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View Diary: NY Times mea culpa (328 comments)

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  •  Now they need to resign (4.00)
    "How can you claim to be the rightful gatekeepers of news when you have failed the American public so fully? You feed them Michael Jackson, Kobe Bryant, Martha Stewart, and every single WMD lie the administration has fed you, with nary an attempt to learn the truth. And we are supposed to trust you? You've had your chance. You failed."

    I would have loved to see their faces after you said that!

    "They didn't leave us a was more like a series of actionable items..."

    by lapin on Tue May 25, 2004 at 08:44:31 PM PDT

    •  scorn (4.00)
      A journalism professor said, literally, "You are a danger to this country." It wasn't meant as a compliment, but I took it as one.

      Others, however, decided I represented the face of the future media consumer and were more interested in how they could capitalize commercially.

      •  which is worse? (none)

        "You might can fuck him up sometimes, but, bitch, nobody kills the motherfucking Rooster. You know what I'm saying?"

        by the threat is democracy on Tue May 25, 2004 at 09:07:01 PM PDT

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      •  wow (none)
        That sounds exactly like what I expected from them. I'm proud of you, big guy. :)

        Did the professor follow up with any reasons, by the way?

        Don't understand NY politics? Try The Nor'Easter

        by jd in nyc on Tue May 25, 2004 at 09:08:13 PM PDT

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      •  This is their prime coping mechanism... (none)
        in dealing with eventual irrelevance.

        The writing is literally on the blog "wall".

        While you are at it, please "out" this traitorous ivory tower journo-hack, at your earliest convenience...

        Bring the rest of the mildly curious into the light...

        open up your eyes just to check that your asleep again; president gas is president gas again...

        by rgilly on Tue May 25, 2004 at 09:40:31 PM PDT

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      •  Fear of the Internet (4.00)
        A journalism professor said, literally, "You are a danger to this country."

        This attitude goes beyond politics; it is symptomatic of the transformational effect the Internet is having on our society. Ever since the mid-90s, people in established industries have been predicting doom for Our Way of Life due to the Big Bad Internet. Travel agents worrying that Internet travel-planning would destroy their business and thereby doom society. Realtors worrying that Internet real estate listings would destroy their business and thereby doom society. Record companies worrying that Internet file sharing will destroy their business and thereby doom society. Big-media journalists are just the latest bunch who fear that the Internet will destroy their livelihood and thereby doom society.

        The reality is that, in the Internet Era, people still want to travel, buy houses, listen to music, and read news and analysis. The Internet is merely changing the way we go about those activities. The folks who figure out how to adapt will prosper, those who don't will become as obsolete as telephone answering services.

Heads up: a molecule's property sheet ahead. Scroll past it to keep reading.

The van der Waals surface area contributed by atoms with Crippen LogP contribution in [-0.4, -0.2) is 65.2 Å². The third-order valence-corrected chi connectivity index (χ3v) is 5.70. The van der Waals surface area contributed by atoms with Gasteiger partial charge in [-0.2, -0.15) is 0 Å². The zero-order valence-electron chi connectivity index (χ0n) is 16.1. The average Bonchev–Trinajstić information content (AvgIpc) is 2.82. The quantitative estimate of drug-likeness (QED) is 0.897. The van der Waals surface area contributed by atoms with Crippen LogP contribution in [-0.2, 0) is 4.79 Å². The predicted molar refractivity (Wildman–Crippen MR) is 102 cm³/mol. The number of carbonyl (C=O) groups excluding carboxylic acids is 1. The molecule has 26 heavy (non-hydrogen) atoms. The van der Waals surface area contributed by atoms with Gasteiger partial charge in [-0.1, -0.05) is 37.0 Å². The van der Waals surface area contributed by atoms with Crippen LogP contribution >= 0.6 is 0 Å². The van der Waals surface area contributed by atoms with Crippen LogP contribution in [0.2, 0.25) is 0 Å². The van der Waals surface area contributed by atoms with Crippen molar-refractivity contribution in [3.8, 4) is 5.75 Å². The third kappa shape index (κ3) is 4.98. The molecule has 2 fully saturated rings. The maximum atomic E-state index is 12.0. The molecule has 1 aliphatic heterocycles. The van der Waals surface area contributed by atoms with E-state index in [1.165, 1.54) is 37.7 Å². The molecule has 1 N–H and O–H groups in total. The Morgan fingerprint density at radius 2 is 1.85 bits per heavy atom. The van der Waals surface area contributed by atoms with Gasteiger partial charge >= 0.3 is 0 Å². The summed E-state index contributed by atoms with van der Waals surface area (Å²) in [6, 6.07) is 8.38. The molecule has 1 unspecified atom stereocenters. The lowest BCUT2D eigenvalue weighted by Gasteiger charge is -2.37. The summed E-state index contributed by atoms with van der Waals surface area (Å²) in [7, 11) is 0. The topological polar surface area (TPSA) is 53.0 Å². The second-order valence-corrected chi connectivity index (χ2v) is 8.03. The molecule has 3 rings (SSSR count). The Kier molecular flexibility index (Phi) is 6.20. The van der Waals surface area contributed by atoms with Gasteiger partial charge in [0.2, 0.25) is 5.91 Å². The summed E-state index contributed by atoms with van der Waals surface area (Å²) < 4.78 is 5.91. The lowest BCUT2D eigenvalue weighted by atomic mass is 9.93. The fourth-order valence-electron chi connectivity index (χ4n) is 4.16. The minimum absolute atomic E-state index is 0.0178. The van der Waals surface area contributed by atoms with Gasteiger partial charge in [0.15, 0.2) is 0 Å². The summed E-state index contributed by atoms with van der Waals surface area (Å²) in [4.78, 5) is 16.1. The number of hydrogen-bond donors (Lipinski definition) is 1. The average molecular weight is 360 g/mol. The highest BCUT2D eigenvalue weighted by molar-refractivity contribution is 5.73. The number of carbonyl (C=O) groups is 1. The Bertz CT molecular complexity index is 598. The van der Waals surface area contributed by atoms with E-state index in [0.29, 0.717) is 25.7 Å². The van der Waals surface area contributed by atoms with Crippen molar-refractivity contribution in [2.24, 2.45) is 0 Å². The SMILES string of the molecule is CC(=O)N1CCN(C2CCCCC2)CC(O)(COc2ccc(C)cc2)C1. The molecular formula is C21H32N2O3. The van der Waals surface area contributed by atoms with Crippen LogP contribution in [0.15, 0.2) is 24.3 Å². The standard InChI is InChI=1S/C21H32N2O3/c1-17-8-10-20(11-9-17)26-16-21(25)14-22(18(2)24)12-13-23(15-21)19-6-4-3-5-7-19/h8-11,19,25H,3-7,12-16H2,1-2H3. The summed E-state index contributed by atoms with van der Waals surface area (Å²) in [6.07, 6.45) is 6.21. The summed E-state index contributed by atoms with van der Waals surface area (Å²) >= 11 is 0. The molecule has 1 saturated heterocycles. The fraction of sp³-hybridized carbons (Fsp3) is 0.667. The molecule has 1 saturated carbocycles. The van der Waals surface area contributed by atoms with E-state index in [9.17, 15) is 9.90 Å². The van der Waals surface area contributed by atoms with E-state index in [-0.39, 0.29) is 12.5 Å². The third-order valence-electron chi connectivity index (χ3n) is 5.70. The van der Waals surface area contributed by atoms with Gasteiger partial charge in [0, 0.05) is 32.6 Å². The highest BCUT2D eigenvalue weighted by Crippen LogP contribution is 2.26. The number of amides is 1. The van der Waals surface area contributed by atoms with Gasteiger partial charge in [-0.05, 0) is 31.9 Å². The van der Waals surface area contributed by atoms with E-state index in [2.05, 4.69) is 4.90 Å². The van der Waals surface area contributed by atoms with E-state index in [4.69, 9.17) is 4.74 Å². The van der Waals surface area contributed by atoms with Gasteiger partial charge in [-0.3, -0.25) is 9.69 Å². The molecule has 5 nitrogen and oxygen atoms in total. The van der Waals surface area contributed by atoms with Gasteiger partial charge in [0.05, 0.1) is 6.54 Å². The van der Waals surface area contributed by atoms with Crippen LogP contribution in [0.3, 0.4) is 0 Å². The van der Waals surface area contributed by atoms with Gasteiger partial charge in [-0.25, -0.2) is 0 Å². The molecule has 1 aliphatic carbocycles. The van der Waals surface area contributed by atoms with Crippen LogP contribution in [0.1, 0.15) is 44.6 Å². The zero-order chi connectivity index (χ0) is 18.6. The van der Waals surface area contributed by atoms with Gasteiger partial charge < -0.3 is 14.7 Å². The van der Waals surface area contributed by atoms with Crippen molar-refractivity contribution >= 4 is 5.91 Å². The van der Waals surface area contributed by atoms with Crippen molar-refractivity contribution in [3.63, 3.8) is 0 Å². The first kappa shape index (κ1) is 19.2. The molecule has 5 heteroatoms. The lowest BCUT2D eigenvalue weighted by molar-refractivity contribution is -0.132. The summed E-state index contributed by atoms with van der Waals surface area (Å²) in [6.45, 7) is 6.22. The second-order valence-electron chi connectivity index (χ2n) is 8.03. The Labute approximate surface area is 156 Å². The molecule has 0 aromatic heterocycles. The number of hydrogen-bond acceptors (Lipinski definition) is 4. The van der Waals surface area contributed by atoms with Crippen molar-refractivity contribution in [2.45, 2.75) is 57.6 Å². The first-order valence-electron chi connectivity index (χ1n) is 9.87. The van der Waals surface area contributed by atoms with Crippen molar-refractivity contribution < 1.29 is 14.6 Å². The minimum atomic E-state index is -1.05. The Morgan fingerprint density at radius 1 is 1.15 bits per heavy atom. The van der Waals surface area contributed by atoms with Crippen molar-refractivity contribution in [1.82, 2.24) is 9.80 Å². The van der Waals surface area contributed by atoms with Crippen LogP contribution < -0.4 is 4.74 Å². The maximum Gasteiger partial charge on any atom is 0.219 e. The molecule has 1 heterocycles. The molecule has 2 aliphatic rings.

The professor represents the latter group; the folks looking to cash in on the media consumption habits of bloggers and their readers are the latter.

        Confusion to the enemy!

        by YT on Tue May 25, 2004 at 11:27:13 PM PDT

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        •  don't forget your doctor (none)
          The health care arena has been well up in arms for the past few years blatting about how information from the Internet will "harm" patients.

          A discussion list that I belong to has debated the issue of 'quality' information to death and back, and members of the list have tried to gather data on incidents in which patients were harmed by bad Internet info (quack cures and the like).

          So far, the sky hasn't fallen as was predicted. In fact, the rise of discussion lists that allow people to connect with other patients and talk freely about 'cures' and offer advice to each other tend to keep them safe and give them more ammunition to carry when they talk to their own doctors. (I shamed one of my docs into learning how to do a test she'd neglected to pick up on with a practice guideline from the Internet.)

          As usual, it is the political and social realities (for example, financial barriers that keep people from gaining access to health care) that are far and away more harmful than something that gives people power to make their own decisions.

          It isn't the Internet that the professor fears. It's the loss of his own little postage-stamp square of turf over which he has power.

      •  question (none)
        who was the journalism professor?

        "By focusing fear and hatred on the Tutsi, the organizers hoped to forge solidarity among Hutu." -- Human Rights Watch

        by a gilas girl on Wed May 26, 2004 at 05:30:27 AM PDT

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